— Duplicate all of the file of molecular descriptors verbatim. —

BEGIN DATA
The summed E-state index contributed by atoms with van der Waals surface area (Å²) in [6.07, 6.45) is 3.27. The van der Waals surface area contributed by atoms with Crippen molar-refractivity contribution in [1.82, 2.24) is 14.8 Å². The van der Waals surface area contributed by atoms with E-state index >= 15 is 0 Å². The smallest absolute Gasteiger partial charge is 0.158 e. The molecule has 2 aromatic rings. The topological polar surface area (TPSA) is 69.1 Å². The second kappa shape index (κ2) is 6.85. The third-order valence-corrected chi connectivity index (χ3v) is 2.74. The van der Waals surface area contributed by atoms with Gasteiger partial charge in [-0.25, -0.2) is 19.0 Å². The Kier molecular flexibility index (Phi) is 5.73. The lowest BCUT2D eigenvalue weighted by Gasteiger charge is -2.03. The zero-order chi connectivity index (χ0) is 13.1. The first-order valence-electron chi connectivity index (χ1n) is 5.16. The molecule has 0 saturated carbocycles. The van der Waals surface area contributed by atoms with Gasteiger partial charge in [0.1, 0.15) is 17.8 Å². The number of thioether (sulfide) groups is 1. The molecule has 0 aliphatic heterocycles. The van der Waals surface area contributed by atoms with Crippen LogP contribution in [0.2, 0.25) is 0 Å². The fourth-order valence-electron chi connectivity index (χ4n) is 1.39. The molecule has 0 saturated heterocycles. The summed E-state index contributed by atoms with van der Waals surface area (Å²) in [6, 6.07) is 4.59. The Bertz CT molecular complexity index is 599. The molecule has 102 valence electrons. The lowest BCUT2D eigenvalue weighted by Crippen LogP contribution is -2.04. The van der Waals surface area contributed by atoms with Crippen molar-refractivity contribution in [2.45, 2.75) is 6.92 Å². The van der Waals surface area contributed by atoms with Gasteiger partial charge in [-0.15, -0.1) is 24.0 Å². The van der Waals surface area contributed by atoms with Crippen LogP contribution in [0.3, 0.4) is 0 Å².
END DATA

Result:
The summed E-state index contributed by atoms with van der Waals surface area (Å²) in [6.07, 6.45) is 3.27. The van der Waals surface area contributed by atoms with Crippen molar-refractivity contribution in [1.82, 2.24) is 14.8 Å². The van der Waals surface area contributed by atoms with E-state index >= 15 is 0 Å². The smallest absolute Gasteiger partial charge is 0.158 e. The molecule has 2 aromatic rings. The topological polar surface area (TPSA) is 69.1 Å². The second kappa shape index (κ2) is 6.85. The third-order valence-corrected chi connectivity index (χ3v) is 2.74. The van der Waals surface area contributed by atoms with Gasteiger partial charge in [-0.25, -0.2) is 19.0 Å². The Kier molecular flexibility index (Phi) is 5.73. The lowest BCUT2D eigenvalue weighted by Gasteiger charge is -2.03. The zero-order chi connectivity index (χ0) is 13.1. The first-order valence-electron chi connectivity index (χ1n) is 5.16. The molecule has 0 saturated carbocycles. The van der Waals surface area contributed by atoms with Gasteiger partial charge in [0.1, 0.15) is 17.8 Å². The number of thioether (sulfide) groups is 1. The molecule has 0 aliphatic heterocycles. The van der Waals surface area contributed by atoms with Crippen LogP contribution in [0.2, 0.25) is 0 Å². The fourth-order valence-electron chi connectivity index (χ4n) is 1.39. The molecule has 0 saturated heterocycles. The summed E-state index contributed by atoms with van der Waals surface area (Å²) in [6, 6.07) is 4.59. The Bertz CT molecular complexity index is 599. The molecule has 102 valence electrons. The lowest BCUT2D eigenvalue weighted by Crippen LogP contribution is -2.04. The van der Waals surface area contributed by atoms with Crippen molar-refractivity contribution in [2.45, 2.75) is 6.92 Å². The van der Waals surface area contributed by atoms with Gasteiger partial charge in [-0.15, -0.1) is 24.0 Å². The van der Waals surface area contributed by atoms with Crippen LogP contribution in [0.3, 0.4) is 0 Å².